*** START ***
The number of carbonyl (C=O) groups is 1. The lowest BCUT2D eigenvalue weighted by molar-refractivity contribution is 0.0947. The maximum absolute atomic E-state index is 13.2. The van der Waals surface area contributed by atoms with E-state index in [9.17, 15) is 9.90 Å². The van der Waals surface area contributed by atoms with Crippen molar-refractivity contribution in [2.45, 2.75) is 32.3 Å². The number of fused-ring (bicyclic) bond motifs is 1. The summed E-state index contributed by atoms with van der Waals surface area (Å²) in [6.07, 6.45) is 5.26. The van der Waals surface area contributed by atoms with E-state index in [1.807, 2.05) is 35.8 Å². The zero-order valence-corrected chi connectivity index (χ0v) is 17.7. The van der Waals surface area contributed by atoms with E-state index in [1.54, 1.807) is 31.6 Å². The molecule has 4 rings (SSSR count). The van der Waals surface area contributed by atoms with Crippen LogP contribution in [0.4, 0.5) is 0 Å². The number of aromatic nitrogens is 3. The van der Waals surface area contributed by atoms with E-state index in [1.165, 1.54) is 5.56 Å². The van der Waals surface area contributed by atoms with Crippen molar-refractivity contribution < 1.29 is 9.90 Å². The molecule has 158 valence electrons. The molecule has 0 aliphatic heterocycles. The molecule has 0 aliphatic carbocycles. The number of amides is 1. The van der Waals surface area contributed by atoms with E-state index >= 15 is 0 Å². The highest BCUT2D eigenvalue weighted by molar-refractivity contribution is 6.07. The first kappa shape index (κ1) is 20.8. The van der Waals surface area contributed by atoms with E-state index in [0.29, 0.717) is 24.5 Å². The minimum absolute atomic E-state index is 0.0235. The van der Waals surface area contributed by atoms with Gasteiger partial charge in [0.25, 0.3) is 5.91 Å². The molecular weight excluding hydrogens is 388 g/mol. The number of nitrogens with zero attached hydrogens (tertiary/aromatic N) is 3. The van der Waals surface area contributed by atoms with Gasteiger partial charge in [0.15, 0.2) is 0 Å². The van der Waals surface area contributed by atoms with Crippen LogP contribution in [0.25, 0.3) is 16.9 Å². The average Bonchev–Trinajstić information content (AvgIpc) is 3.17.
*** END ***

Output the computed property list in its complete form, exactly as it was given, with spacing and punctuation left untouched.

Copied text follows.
The number of carbonyl (C=O) groups is 1. The lowest BCUT2D eigenvalue weighted by molar-refractivity contribution is 0.0947. The maximum absolute atomic E-state index is 13.2. The van der Waals surface area contributed by atoms with E-state index in [9.17, 15) is 9.90 Å². The van der Waals surface area contributed by atoms with Crippen molar-refractivity contribution in [2.45, 2.75) is 32.3 Å². The number of fused-ring (bicyclic) bond motifs is 1. The summed E-state index contributed by atoms with van der Waals surface area (Å²) in [6.07, 6.45) is 5.26. The van der Waals surface area contributed by atoms with E-state index in [1.807, 2.05) is 35.8 Å². The zero-order valence-corrected chi connectivity index (χ0v) is 17.7. The van der Waals surface area contributed by atoms with E-state index in [1.54, 1.807) is 31.6 Å². The molecule has 4 rings (SSSR count). The van der Waals surface area contributed by atoms with Crippen LogP contribution in [0.4, 0.5) is 0 Å². The number of aromatic nitrogens is 3. The van der Waals surface area contributed by atoms with E-state index in [1.165, 1.54) is 5.56 Å². The van der Waals surface area contributed by atoms with Crippen molar-refractivity contribution < 1.29 is 9.90 Å². The molecule has 158 valence electrons. The molecule has 0 aliphatic heterocycles. The molecule has 0 aliphatic carbocycles. The number of amides is 1. The van der Waals surface area contributed by atoms with E-state index >= 15 is 0 Å². The highest BCUT2D eigenvalue weighted by molar-refractivity contribution is 6.07. The first kappa shape index (κ1) is 20.8. The van der Waals surface area contributed by atoms with E-state index in [0.29, 0.717) is 24.5 Å². The minimum absolute atomic E-state index is 0.0235. The van der Waals surface area contributed by atoms with Gasteiger partial charge in [0.25, 0.3) is 5.91 Å². The molecular weight excluding hydrogens is 388 g/mol. The number of nitrogens with zero attached hydrogens (tertiary/aromatic N) is 3. The van der Waals surface area contributed by atoms with Gasteiger partial charge in [0.15, 0.2) is 0 Å². The van der Waals surface area contributed by atoms with Crippen LogP contribution in [0.25, 0.3) is 16.9 Å². The average Bonchev–Trinajstić information content (AvgIpc) is 3.17.